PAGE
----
Lars Vilks, who has been in hiding since the attacks in Denmark
, says he has been moved between three different locations and was told by police this week that he could not go back to his house in Höganäs in Skåne, southern Sweden.
After being briefly allowed to collect some belongings several weeks ago, police supervised as a removal company packed up the rest of his possessions on Tuesday afternoon.
"Police did not want me to be there, they watched as everything I had there was moved. I had to make some quick decisions about the stuff I wanted to keep," he told The Local on Wednesday.
"I am still living in hiding. No one really knows what they [the police] are planning and discussing. They haven't found a solution. They want to put me in a place where it is safe to keep me for a long time. My last house was very close to the road and you could reach it too quickly or get away. You would have needed a whole army there," he added.
The 68-year-old cartoonist, who whipped up an outcry across the Muslim world with his 2007 sketch of the Prophet Mohammed as a dog, was already living under police protection before the shootings in Copenhagen in February. Vilks was among those attending the event at a cultural centre that was attacked.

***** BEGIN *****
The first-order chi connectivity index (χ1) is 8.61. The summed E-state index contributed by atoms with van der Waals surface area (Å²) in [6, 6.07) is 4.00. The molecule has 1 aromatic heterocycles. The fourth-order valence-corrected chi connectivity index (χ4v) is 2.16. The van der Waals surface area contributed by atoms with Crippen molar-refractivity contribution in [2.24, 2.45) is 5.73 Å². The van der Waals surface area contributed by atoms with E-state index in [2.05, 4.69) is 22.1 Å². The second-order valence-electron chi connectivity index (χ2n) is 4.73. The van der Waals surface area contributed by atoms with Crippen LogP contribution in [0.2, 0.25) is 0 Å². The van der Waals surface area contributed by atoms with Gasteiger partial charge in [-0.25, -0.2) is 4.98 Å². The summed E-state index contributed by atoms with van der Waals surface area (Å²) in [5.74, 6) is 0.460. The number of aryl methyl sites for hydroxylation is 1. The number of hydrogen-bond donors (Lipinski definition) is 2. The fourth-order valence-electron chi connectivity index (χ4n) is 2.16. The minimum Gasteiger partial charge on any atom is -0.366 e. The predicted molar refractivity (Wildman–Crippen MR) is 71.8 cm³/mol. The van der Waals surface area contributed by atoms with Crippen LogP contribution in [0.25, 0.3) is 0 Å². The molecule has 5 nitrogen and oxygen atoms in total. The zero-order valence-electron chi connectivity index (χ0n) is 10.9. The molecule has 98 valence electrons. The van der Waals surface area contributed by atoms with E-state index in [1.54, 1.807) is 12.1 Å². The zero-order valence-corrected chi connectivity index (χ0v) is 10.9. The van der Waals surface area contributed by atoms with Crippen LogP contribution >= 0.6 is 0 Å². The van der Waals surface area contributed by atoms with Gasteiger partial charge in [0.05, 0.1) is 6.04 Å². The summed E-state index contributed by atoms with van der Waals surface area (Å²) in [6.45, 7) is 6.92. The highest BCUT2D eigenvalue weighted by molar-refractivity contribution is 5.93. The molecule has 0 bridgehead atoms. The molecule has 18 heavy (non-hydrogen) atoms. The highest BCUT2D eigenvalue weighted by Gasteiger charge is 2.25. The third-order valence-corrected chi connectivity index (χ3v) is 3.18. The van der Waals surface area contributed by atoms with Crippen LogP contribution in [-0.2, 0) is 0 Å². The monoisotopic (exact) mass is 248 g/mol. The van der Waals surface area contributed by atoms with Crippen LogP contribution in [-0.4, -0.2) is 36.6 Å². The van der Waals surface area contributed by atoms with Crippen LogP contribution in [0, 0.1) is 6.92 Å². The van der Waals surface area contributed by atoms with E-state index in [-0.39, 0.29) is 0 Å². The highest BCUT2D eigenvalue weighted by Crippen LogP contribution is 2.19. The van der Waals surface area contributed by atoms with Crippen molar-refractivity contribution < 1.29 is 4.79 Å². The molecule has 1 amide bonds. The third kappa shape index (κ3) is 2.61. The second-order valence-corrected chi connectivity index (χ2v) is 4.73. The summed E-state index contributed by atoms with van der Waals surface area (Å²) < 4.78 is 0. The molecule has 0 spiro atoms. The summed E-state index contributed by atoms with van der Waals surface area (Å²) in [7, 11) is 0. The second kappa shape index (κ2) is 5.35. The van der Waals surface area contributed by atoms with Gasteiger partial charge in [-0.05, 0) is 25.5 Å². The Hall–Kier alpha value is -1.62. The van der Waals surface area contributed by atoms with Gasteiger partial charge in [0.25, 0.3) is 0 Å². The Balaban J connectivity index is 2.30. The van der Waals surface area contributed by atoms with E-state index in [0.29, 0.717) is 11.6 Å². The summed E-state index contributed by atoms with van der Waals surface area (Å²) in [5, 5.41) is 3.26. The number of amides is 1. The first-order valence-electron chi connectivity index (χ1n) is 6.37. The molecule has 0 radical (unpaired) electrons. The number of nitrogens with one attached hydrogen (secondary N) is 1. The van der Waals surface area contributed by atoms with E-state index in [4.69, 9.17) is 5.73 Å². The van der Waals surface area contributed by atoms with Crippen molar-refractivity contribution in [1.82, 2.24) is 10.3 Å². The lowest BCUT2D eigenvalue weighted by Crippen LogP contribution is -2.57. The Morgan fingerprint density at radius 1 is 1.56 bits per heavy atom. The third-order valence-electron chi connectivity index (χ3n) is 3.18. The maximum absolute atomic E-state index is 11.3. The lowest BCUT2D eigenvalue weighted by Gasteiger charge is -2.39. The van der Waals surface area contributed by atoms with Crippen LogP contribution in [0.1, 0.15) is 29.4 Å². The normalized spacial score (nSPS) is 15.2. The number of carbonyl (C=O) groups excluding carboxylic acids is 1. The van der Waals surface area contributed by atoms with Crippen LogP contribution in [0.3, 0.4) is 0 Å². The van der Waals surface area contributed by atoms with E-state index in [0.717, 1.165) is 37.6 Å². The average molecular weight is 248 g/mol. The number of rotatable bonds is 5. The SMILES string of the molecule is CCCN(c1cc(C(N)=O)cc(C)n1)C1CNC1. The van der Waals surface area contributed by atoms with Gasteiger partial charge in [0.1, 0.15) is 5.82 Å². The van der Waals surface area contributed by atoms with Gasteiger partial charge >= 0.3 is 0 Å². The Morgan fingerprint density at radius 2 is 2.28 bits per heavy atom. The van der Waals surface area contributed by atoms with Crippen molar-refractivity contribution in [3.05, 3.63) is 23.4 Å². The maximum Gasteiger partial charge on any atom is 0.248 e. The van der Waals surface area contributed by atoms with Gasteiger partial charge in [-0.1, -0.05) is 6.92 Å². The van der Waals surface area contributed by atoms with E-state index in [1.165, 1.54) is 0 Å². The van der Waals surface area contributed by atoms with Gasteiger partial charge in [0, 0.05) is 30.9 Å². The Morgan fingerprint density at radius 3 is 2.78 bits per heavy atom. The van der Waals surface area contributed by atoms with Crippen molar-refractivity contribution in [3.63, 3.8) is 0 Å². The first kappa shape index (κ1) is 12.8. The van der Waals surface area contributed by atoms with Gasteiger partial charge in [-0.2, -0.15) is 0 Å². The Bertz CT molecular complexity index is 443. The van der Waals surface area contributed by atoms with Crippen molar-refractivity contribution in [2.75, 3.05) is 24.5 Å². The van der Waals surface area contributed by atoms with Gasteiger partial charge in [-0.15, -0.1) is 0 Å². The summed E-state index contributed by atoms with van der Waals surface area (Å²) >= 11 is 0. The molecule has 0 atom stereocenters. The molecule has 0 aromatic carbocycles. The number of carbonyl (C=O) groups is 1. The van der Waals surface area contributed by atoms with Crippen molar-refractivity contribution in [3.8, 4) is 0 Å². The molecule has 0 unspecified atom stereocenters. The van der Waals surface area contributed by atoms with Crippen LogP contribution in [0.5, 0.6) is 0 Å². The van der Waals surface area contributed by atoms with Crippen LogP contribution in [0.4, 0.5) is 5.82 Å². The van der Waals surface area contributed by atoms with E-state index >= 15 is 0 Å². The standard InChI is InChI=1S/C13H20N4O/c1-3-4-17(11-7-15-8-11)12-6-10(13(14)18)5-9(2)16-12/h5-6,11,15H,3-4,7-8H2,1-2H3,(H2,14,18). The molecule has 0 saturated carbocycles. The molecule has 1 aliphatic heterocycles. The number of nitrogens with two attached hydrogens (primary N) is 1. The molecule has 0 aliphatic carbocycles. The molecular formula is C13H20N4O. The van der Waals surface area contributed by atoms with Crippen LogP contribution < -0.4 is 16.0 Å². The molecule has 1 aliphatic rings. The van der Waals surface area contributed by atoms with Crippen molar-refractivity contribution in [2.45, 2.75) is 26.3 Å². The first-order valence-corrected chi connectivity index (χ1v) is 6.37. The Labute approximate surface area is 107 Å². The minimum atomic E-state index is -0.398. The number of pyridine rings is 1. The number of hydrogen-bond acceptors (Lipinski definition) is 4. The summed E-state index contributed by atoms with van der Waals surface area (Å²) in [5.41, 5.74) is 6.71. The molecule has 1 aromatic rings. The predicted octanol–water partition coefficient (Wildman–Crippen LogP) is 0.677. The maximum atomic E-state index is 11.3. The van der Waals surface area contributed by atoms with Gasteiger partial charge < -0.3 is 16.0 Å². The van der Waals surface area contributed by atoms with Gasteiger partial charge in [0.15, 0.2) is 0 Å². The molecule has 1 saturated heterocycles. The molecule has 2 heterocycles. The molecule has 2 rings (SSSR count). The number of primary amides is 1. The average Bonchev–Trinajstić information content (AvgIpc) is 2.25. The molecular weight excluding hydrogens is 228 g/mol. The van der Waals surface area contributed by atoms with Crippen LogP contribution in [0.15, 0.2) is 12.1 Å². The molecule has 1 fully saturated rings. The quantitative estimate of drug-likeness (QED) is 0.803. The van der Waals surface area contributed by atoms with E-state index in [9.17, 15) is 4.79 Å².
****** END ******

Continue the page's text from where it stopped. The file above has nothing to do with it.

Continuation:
He returned to the city earlier this month to receive a prize
awarded by a Danish association for promoting free speech, but has otherwise rarely been seen in public and several talks and discussions he was due to attend have been cancelled.
"In the end we decided that the best thing was to hold a secret debate that will be shown later online," he told The Local as he prepared to board a plane in Malmö on Wednesday afternoon.
He would only confirm that the location was "within Sweden" and that the debate would be broadcast by the Swedish tabloid Aftonbladet some time after 6pm.
Asked about whether he felt his own rights were being restricted as he sought to promote freedom of expression, he said: "I am getting used to it because the most important thing for me is that I have the possibility to do my work and I do have a mini studio [where I am living] where I can do paintings and drawings."
He said he was disappointed that "no one dares" to exhibit his current sketches and paintings, but pleased that he could make them available online.